“I started out making equipment for myself to explore for fluorescence in the sea while SCUBA diving at night. The challenge of working underwater in the dark is a great motivator for making simple, reliable gear that just plain gets the job done. This mindset guides the design of everything that NIGHTSEA produces to view and image fluorescence, wherever you need to work.”
NIGHTSEA was founded by Charles Mazel, PhD, and Ross Kniffin. Our roots are in exploration and photography of fluorescence underwater. Charlie started out as a sport diver. He developed the equipment and techniques for searching for and photographing fluorescence underwater purely as a hobby (i.e., passion/obsession). All the early diving and experimenting was in the cold waters of Massachusetts. Once he had a working system it was time to head to the Caribbean. Charlie came back from his trip to Roatan, Honduras, with his first collection of comparative white-light and fluorescence images of corals and anemones and sought out a marine biologist to tell him what he was seeing. It was only then that he learned that very little was known about the fluorescence of corals. This led him back to school, where he earned his PhD in Marine Biology at Boston University under the excellent guidance of Drs. Charles Yentsch, Les Kaufman, Jella Atema, and others. This led to a new direction in research on optical properties of seafloor organisms, and participation in a number of research projects sponsored by the Office of Naval Research. This work also provided the opportunity for the first-ever explorations for deep-sea fluorescence using the Harbor Branch Oceanographic Institution’s Johnson Sea-Link manned submersible.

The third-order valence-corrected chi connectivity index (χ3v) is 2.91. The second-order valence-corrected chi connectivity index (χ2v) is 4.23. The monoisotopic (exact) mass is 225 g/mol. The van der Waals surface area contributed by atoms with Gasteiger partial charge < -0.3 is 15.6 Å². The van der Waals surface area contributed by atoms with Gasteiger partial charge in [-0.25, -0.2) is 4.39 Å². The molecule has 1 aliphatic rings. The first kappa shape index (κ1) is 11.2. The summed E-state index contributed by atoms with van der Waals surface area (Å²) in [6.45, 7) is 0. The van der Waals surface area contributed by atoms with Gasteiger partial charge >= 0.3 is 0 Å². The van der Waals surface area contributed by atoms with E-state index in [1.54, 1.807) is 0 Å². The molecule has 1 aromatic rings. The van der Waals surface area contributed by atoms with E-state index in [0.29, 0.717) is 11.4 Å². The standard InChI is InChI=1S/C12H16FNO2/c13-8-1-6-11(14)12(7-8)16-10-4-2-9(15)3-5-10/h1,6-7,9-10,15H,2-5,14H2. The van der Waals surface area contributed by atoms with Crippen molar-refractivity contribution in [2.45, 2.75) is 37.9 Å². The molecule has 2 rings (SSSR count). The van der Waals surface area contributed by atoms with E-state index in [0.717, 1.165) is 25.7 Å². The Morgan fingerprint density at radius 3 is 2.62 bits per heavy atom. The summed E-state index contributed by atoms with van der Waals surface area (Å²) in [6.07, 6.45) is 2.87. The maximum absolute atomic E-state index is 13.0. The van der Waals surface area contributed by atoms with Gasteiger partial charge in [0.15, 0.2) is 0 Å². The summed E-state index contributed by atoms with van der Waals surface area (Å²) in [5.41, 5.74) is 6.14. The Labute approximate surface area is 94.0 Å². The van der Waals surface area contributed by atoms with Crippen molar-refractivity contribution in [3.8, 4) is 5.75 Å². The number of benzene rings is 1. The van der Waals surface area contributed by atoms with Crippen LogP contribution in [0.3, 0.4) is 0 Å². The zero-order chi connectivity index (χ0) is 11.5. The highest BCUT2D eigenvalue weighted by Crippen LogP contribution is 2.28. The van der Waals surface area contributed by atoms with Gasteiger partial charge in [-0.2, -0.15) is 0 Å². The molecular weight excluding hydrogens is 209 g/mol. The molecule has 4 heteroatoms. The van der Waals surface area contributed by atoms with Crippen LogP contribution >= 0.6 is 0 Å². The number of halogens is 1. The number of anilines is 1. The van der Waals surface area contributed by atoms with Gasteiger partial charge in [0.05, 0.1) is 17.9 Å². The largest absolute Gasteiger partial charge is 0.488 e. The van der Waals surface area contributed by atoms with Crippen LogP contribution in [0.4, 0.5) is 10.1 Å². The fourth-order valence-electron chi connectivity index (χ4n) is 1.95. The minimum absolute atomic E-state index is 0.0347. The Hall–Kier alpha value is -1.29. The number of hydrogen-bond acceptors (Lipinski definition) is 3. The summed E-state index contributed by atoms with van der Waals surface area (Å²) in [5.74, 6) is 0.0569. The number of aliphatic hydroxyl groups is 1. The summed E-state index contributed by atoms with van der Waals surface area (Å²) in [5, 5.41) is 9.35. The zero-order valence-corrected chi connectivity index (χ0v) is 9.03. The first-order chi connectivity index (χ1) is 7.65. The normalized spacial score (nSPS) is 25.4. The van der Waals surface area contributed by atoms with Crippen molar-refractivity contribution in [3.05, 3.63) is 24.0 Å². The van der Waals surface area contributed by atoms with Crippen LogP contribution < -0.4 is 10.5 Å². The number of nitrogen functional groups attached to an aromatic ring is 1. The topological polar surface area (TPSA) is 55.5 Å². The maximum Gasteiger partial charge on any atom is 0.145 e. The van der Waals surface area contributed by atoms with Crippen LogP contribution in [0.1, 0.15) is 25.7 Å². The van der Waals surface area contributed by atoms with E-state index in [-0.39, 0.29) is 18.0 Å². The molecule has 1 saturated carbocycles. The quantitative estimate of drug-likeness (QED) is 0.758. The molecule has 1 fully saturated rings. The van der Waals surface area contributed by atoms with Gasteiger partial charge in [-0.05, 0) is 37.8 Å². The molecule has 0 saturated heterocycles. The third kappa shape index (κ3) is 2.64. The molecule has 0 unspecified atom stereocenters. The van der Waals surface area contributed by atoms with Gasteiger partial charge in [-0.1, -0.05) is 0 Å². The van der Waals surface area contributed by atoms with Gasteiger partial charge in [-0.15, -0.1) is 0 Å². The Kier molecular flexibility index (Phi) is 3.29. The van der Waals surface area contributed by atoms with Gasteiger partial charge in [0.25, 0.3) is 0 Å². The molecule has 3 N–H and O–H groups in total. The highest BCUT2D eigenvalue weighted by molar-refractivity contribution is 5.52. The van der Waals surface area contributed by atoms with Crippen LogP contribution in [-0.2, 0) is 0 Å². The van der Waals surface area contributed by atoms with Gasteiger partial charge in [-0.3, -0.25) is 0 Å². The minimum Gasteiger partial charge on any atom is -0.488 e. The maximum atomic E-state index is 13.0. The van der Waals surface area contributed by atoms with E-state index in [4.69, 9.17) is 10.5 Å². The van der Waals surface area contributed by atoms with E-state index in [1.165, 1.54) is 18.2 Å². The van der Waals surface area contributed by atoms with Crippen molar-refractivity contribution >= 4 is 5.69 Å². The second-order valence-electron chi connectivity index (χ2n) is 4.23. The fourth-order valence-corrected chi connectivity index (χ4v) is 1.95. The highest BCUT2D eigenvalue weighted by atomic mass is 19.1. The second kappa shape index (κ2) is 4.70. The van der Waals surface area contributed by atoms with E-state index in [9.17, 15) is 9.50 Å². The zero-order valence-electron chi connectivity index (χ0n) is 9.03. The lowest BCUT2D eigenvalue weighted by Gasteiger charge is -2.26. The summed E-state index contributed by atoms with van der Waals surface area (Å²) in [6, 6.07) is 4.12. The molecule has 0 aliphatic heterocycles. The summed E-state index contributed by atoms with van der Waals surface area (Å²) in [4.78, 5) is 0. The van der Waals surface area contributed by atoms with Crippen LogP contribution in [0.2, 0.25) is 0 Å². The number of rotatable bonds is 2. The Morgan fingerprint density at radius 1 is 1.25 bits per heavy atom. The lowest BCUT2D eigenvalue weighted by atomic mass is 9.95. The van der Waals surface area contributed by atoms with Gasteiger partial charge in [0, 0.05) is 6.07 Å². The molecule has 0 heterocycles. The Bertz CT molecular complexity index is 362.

When the time felt right to establish NIGHTSEA to share the equipment he had developed for his own research with the diving community in general, Charlie looked to his good friend Ross Kniffin for guidance and support. Ross had been a commercial diver, retail dive shop owner, and dive travel leader, and brought with him a deep (no pun intended) knowledge of the diving industry that has proved invaluable.
With the discovery that the fluorescent proteins in corals were a form of the magical green fluorescent protein originally found in jellyfish it was a natural transition to supply variants of our underwater lights and viewing equipment to the biotechnology research community. We continue to explore fluorescence in the world around us and provide practical tools that enable scientists, students, sport divers. professional photographers/videographers, and others to explore this hidden spectral realm.